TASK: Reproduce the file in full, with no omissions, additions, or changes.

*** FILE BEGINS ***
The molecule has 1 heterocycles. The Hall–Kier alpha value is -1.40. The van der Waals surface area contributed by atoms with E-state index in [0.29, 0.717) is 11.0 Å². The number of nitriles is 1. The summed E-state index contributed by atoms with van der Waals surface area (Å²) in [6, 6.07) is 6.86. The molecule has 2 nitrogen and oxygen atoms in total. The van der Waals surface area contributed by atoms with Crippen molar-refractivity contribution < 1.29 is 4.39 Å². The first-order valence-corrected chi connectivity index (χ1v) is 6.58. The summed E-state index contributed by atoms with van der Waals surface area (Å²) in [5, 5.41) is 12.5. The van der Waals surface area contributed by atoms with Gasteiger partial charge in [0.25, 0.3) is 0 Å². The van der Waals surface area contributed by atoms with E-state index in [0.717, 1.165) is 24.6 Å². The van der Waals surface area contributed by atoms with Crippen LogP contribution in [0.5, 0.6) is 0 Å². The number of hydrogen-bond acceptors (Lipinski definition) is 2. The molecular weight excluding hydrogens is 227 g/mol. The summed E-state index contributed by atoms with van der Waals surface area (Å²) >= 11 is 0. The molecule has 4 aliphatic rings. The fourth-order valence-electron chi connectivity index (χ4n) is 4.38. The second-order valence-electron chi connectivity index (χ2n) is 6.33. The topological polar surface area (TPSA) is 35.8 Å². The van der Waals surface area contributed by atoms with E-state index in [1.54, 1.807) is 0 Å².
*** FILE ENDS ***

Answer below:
The molecule has 1 heterocycles. The Hall–Kier alpha value is -1.40. The van der Waals surface area contributed by atoms with E-state index in [0.29, 0.717) is 11.0 Å². The number of nitriles is 1. The summed E-state index contributed by atoms with van der Waals surface area (Å²) in [6, 6.07) is 6.86. The molecule has 2 nitrogen and oxygen atoms in total. The van der Waals surface area contributed by atoms with Crippen molar-refractivity contribution < 1.29 is 4.39 Å². The first-order valence-corrected chi connectivity index (χ1v) is 6.58. The summed E-state index contributed by atoms with van der Waals surface area (Å²) in [5, 5.41) is 12.5. The van der Waals surface area contributed by atoms with Gasteiger partial charge in [0.25, 0.3) is 0 Å². The van der Waals surface area contributed by atoms with E-state index in [0.717, 1.165) is 24.6 Å². The van der Waals surface area contributed by atoms with Crippen LogP contribution in [0.5, 0.6) is 0 Å². The number of hydrogen-bond acceptors (Lipinski definition) is 2. The molecular weight excluding hydrogens is 227 g/mol. The summed E-state index contributed by atoms with van der Waals surface area (Å²) >= 11 is 0. The molecule has 4 aliphatic rings. The fourth-order valence-electron chi connectivity index (χ4n) is 4.38. The second-order valence-electron chi connectivity index (χ2n) is 6.33. The topological polar surface area (TPSA) is 35.8 Å². The van der Waals surface area contributed by atoms with E-state index in [1.54, 1.807) is 0 Å².